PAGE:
Formula One has announced a new 10-year plan to “change the face of the sport” and become carbon neutral by 2030, CNN reported.
The sport has faced increasing criticism over its current yearly output of 255,000 tonnes of carbon dioxide given the so-called climate emergency.
Only 0.7% of F1’s emissions come from the cars on track, with the majority of the sport’s carbon footprint — excluding fan travel — resulting from teams and equipment traveling to races around the world.
Teams will look to reduce the number of people that travel to each race, instead using improved communication technology to allow strategists and analysts to work remotely back at headquarters, the CNN report said.
F1 also wants to increase the use of rail and road travel to transport kit to races as a way of reducing air miles.
Despite the small percentage of emissions caused on-track, the sport is changing to use improved biofuels made up of biological material, such as algae.
“Over its 70-year history, F1 has pioneered numerous technologies and innovations that have positively contributed to society and helped to combat carbon emissions,” F1 CEO Chase Carey said.
“From ground-breaking aerodynamics to improved brake designs, the progress led by F1 teams has benefited hundreds of millions of cars on the road today.
“We believe F1 can continue to be a leader for the auto industry and work with the energy and automotive sector to deliver the world’s first net zero carbon hybrid internal combustion engine that hugely reduces carbon emissions around the world.”
F1 also wants to reduce the environmental impact of each race weekend. By next year, it aims to remove of all single-use plastics and by 2025 all waste produced will be compostable, re-usable or recyclable, the CNN report said.
By 2030, all power at every event will be from a renewable energy source and its offices, facilities and factories will be 100% renewably powered, says F1.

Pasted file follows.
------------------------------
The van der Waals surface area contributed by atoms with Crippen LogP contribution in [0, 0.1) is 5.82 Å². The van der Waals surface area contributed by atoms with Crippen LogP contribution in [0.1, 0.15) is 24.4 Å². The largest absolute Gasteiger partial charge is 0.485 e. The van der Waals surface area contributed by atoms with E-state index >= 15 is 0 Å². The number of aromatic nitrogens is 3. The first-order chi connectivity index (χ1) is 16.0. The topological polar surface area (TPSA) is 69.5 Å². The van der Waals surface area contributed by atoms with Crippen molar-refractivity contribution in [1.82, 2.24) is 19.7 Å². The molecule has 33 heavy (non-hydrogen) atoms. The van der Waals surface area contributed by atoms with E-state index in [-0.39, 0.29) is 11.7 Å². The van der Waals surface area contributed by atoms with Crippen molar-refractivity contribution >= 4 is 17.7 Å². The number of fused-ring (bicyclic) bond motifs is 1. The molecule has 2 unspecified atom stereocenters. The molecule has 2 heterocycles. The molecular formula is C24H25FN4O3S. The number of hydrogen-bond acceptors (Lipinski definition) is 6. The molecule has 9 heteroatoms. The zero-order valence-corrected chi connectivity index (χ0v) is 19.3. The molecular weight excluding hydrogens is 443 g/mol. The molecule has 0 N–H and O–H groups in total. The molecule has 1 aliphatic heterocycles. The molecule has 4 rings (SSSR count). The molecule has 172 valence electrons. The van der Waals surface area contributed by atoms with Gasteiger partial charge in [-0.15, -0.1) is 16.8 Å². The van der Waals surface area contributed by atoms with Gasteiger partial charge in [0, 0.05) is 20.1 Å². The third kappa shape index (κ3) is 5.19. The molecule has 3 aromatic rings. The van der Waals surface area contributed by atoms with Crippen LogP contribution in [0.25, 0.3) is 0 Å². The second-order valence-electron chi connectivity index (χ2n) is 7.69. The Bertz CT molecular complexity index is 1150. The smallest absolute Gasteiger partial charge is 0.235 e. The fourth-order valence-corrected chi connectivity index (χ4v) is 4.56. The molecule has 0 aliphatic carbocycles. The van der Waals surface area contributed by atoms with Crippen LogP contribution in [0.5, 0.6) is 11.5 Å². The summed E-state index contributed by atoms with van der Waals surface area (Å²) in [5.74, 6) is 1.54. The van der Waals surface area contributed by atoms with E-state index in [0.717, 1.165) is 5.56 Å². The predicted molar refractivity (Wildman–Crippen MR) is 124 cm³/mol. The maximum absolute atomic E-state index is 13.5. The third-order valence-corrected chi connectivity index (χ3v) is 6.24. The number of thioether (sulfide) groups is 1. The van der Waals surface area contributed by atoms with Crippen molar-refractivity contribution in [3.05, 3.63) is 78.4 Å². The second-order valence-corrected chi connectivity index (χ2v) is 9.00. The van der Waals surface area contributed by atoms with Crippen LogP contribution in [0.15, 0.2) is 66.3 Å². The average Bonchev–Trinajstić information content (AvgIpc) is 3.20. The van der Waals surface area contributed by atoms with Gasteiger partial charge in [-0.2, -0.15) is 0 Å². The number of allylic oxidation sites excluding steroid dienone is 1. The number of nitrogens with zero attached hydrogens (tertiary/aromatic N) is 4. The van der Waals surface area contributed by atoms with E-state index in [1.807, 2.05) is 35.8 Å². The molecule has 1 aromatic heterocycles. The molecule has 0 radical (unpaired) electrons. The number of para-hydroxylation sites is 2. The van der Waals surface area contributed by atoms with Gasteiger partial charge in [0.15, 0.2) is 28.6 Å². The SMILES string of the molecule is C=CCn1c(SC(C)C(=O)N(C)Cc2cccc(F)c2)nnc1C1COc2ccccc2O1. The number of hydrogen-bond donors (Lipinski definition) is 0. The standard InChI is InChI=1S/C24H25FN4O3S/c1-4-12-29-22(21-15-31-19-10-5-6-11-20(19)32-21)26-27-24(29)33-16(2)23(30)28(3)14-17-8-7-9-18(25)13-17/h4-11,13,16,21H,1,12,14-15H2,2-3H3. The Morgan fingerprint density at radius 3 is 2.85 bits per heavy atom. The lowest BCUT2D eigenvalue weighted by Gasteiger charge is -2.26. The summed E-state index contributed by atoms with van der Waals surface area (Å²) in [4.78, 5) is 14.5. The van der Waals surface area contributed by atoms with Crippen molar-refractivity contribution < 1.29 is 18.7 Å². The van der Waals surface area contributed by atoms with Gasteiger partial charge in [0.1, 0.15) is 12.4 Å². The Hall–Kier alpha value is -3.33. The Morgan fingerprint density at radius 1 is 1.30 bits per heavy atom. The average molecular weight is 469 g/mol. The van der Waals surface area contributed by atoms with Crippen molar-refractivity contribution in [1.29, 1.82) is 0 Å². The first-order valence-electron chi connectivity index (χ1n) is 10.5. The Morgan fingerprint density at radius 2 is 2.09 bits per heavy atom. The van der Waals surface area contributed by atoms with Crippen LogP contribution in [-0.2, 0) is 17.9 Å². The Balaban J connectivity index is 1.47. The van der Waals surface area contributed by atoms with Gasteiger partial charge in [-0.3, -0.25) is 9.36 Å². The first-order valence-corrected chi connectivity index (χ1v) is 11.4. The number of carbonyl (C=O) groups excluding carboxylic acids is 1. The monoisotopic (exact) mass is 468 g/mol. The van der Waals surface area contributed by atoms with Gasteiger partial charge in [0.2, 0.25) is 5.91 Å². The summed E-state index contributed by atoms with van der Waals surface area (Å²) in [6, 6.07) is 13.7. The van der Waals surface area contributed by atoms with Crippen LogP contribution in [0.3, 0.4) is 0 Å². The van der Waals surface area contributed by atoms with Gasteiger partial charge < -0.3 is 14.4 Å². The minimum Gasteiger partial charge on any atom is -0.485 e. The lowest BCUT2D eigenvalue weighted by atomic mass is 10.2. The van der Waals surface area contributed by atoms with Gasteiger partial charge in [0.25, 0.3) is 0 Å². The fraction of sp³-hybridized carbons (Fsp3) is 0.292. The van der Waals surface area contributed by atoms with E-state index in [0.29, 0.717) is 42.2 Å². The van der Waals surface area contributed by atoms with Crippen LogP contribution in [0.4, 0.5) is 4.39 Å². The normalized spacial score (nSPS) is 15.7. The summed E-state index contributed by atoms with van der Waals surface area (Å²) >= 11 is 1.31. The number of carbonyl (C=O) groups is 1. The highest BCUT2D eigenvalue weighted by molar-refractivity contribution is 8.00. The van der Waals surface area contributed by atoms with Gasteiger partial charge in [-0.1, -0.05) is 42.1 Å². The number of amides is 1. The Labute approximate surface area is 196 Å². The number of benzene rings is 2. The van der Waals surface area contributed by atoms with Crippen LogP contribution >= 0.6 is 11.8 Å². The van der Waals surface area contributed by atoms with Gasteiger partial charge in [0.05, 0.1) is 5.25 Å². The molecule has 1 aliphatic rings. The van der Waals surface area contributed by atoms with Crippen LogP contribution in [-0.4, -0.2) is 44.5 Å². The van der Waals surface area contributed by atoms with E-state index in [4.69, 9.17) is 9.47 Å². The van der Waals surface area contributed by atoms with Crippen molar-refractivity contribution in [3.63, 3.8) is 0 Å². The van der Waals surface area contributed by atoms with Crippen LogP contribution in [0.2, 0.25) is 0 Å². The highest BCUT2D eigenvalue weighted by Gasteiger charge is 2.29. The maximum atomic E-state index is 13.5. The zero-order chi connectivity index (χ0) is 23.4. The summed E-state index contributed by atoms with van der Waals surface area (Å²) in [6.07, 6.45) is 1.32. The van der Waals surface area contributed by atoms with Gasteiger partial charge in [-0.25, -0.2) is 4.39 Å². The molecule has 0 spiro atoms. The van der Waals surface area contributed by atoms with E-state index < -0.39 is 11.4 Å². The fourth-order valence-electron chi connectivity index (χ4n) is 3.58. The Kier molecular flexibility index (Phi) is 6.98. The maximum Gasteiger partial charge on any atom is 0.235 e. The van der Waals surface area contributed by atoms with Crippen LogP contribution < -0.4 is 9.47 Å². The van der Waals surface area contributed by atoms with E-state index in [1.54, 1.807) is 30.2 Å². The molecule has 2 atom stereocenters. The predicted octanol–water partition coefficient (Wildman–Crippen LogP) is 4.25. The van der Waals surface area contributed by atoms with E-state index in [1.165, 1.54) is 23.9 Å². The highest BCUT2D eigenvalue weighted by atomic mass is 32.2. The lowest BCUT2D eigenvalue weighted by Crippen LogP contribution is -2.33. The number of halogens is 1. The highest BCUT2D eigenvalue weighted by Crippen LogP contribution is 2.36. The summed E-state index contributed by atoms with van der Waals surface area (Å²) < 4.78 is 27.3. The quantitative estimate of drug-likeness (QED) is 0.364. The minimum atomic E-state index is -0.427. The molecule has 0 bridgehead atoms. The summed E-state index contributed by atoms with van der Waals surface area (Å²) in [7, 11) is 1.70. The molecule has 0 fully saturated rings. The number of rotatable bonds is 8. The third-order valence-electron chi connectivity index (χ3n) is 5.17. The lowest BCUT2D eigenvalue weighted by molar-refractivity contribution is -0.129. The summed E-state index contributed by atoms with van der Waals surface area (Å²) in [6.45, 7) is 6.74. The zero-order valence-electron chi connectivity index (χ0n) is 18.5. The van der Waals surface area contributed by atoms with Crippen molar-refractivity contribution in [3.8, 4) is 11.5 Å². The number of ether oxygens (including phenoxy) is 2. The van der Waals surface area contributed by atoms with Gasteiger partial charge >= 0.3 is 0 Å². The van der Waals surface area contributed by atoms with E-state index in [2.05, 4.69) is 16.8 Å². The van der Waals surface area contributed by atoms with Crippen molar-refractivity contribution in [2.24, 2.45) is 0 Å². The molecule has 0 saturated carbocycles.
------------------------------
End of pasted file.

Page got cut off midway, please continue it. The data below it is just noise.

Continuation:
Local environmental groups will also be consulted to protect the biodiversity in the areas around race events and minimize the impact of the sport on local wildlife, the report said.
Meanwhile fans will be provided with incentives to make their journeys to and from race events as green as possible and also provide opportunities for local people and businesses to become more involved.
F1 says these aims are “ambitious, yet achievable” and it will begin implementing carbon reduction projects immediately.
“Our commitment to global environmental protection is crucial,” FIA president Jean Todt said. “It is not only very encouraging for the future of motorsport, but it could also have strong benefits for society as a whole.
Last month, newly-crowned world champion Lewis Hamilton defended his social media posts about environmental issues, insisting his Mercedes team is also working to become “carbon neutral.”
Hamilton has taken strong measures to cut his carbon footprint, which include driving a tiny Smart electric car and selling his private jet last year
“It’s not the easiest because yes, we are traveling around the world,” Hamilton, who is a vegan, told reporters ahead of the Mexican Grand Prix.
“We are racing Formula One cars. Our carbon footprint, for sure, is higher than the average home owner who lives in the same city.
“But that doesn’t mean you should be afraid to speak out about things that can be for a positive change.”
Hamilton labeled the world a “mess” and wrote that he felt like “giving up on everything” before encouraging everyone to go vegan.
But the Mercedes driver suffered a backlash over the posts, with some claiming his messages were hypocritical considering F1’s carbon footprint.
Red Bull driver Max Verstappen pulled no punches, saying Formula 1 should not “overreact” or “be a drama queen.”
“Well, I like my little electric moped at home. But not for an F1 car,” Verstappen told Autosport.
“I know the environment is very important but F1 has been around for a long time as well and I don’t think we should overreact or be drama queen about it.
“Just get on with it. If you don’t like it, don’t watch it.”
According to Clean Technica, a single team could travel over 109,000 air miles over the 21-race calendar, meaning in total, all ten teams would be burning approximately 147 million pounds of carbon dioxide just to showcase the sport around the globe.
Alfa Romeo’s Kimi Raikkonen said that it was a “crazy” subject for F1 and that if the series was really serious about climate change “we should all stay home and forget the racing.”
“Obviously I think it involves everybody who lives on this planet,” Raikkonen added.
“In the end, we all try to do what we can, but honestly we are probably not in the best place to start making big stories out of it, because we’re burning fuel for what? To be first, second?
“I mean for sure we try to do our part always if and when it’s possible, but I think F1 is probably not in the strongest place to tell people that this is what we should do, because to really go that route we should all stay home and forget the racing.”